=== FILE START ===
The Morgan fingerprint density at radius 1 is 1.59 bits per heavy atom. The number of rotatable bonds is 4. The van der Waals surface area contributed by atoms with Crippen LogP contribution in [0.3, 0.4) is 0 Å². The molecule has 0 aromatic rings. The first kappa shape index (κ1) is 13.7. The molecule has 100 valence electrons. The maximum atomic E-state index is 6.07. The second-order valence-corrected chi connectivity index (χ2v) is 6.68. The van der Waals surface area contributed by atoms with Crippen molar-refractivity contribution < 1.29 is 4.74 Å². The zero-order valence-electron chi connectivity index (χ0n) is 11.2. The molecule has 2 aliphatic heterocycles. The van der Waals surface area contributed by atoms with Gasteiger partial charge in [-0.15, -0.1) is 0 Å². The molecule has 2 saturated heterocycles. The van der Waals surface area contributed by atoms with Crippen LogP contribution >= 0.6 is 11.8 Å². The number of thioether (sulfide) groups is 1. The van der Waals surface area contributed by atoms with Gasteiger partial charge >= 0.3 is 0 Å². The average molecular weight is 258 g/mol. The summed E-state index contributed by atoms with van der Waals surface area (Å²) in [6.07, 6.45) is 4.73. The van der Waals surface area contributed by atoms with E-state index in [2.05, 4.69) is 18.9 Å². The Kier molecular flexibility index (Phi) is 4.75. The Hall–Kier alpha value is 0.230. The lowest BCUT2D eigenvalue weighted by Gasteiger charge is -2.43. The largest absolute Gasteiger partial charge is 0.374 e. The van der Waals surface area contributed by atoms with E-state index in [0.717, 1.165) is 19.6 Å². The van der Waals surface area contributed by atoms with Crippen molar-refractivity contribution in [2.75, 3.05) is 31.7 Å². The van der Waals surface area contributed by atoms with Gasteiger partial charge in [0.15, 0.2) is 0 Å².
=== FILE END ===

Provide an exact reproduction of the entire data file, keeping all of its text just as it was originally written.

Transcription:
The Morgan fingerprint density at radius 1 is 1.59 bits per heavy atom. The number of rotatable bonds is 4. The van der Waals surface area contributed by atoms with Crippen LogP contribution in [0.3, 0.4) is 0 Å². The molecule has 0 aromatic rings. The first kappa shape index (κ1) is 13.7. The molecule has 100 valence electrons. The maximum atomic E-state index is 6.07. The second-order valence-corrected chi connectivity index (χ2v) is 6.68. The van der Waals surface area contributed by atoms with Crippen molar-refractivity contribution < 1.29 is 4.74 Å². The zero-order valence-electron chi connectivity index (χ0n) is 11.2. The molecule has 2 aliphatic heterocycles. The van der Waals surface area contributed by atoms with Gasteiger partial charge in [-0.15, -0.1) is 0 Å². The molecule has 2 saturated heterocycles. The van der Waals surface area contributed by atoms with Crippen LogP contribution >= 0.6 is 11.8 Å². The number of thioether (sulfide) groups is 1. The van der Waals surface area contributed by atoms with Gasteiger partial charge >= 0.3 is 0 Å². The average molecular weight is 258 g/mol. The summed E-state index contributed by atoms with van der Waals surface area (Å²) in [6.07, 6.45) is 4.73. The van der Waals surface area contributed by atoms with E-state index in [2.05, 4.69) is 18.9 Å². The Kier molecular flexibility index (Phi) is 4.75. The Hall–Kier alpha value is 0.230. The lowest BCUT2D eigenvalue weighted by Gasteiger charge is -2.43. The largest absolute Gasteiger partial charge is 0.374 e. The van der Waals surface area contributed by atoms with E-state index in [0.717, 1.165) is 19.6 Å². The van der Waals surface area contributed by atoms with Crippen molar-refractivity contribution in [2.75, 3.05) is 31.7 Å². The van der Waals surface area contributed by atoms with Gasteiger partial charge in [0.15, 0.2) is 0 Å².